The income statement is the second piece of that puzzle. An income statement summarizes the company’s operating performance during a specific period of time. It gives perspective on the health of the business. Getting one without the other usually proves frustrating and leads to more questions than answers.
What about the cash flow statement?
In my alternate credit-granting universe, I am able to get the balance sheet, income statement, and the ever-elusive cash flow statement. The cash flow statement with the other two documents represents the credit version of the Triple Crown. They are hard to get, and I’m still not quite sure why. Getting a balance sheet and income statement together can be a challenge. Getting a company to throw in the cash flow statement makes me giddy.
Cash flow statements are exactly what the name implies. They show the movement of cash in and out of the company for a period of time.
Creditors asking for financial statements year after year are looking for a story about what is going on with the business. It is the best way to get an accurate financial picture. With a multi-year history, oftentimes a story or pattern emerges. If a company makes 5 million one year, is that good or bad? Well, I don’t know — did you lose 10 million the year before? Well, then 5 million would be good. If you made 10 million the year before, not so good: What happened there?
So, having the history and really seeing what is going on is incredibly insightful. I have had people tell me “Thea, I don’t want to send them to you. They don’t look great this year and I am afraid you will cut my credit line.”
The end of that sentence usually has nervous laughter attached to it. I understand the anxiety. But if I am looking year over year and looking at other factors, it is not always about the bottom line.
The nice thing about financials is: Math does not change. Numbers are numbers.
I have to admit, financials are not my first love. But since the first resource in business is money, it was important to grow to love them. Hey, I love my job, but there are plenty of hobbies to keep me entertained if my job didn’t get in the way. I have learned to appreciate the financial statement whenever I can get them.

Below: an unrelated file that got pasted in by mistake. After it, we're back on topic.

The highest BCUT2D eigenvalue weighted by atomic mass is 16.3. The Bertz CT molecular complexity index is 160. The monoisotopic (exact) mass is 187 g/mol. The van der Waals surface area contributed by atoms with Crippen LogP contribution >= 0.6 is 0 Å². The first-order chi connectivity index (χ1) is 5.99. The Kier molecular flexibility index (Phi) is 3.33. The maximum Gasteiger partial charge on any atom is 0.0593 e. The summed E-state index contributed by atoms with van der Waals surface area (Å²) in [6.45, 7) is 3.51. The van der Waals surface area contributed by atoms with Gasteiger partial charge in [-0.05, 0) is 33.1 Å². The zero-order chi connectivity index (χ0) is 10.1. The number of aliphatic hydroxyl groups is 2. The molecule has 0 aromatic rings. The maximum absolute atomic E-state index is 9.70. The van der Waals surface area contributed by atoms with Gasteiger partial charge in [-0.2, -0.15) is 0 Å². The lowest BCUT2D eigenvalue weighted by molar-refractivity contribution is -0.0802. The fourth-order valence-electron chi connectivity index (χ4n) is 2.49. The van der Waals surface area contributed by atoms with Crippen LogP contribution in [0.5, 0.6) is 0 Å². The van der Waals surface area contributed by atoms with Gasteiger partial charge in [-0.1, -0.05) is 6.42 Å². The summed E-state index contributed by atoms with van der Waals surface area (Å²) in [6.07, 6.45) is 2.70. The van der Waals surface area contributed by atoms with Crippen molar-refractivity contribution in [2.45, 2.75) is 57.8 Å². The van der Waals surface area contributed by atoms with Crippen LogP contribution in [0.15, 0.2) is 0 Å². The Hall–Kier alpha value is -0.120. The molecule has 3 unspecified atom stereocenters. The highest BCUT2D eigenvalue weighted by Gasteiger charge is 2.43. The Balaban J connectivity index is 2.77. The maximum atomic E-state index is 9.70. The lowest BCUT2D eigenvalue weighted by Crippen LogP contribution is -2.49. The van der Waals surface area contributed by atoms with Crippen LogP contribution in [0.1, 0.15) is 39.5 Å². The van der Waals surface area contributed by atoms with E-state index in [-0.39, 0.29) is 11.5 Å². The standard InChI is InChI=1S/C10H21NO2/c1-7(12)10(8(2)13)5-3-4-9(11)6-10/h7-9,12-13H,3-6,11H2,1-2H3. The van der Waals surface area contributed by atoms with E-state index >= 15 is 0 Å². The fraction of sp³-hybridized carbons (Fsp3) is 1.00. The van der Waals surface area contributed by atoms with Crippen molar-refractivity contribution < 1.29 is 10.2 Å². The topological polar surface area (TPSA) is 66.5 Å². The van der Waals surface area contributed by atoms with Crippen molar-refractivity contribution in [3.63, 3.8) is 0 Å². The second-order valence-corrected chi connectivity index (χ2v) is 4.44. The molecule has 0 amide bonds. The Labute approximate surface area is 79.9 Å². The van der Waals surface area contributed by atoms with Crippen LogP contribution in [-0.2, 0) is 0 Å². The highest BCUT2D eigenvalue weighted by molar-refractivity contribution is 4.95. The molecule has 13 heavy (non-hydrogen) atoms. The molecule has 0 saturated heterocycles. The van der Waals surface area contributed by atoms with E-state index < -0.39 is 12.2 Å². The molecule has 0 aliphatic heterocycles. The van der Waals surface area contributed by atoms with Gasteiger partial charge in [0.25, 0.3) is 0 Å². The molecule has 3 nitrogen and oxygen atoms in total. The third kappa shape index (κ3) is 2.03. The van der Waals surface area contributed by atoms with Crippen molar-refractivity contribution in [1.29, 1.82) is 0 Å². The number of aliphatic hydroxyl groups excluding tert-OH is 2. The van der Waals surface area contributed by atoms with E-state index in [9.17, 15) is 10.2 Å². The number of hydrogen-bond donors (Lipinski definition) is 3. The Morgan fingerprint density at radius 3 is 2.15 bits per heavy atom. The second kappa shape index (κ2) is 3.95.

Reviewing contractor financials for credit risk
When requesting a financial statement, I am usually looking for the fiscal year-end. The fiscal year-end is an accounting period covering 12 consecutive months, 52 consecutive weeks, 13 four-week periods, or 365— okay, you get the idea.
If those aren’t available, I ask for a copy of the interim financials — basically, a financial report covering a portion of a fiscal year. This can be quarterly or mid-year — I have even had some companies present them monthly, which I must admit is really tough to weed through month after month.
You now have asked for and received the coveted financials you requested. What are you looking for, exactly? Not being mathematically gifted, I have had the good fortune over the years to work with a lot of great accountants and other analytical types who have been, and continue to be, very generous with their knowledge and patience. It also helped that I married an accountant. All were extremely generous with their knowledge.
Credit risk ratios: 3 numbers to review
When I have a contractor’s financial statements in front of me, I am typically looking for three things to determine their ability to pay our invoices: current ratio, working capital, and profitability.
1. Current ratio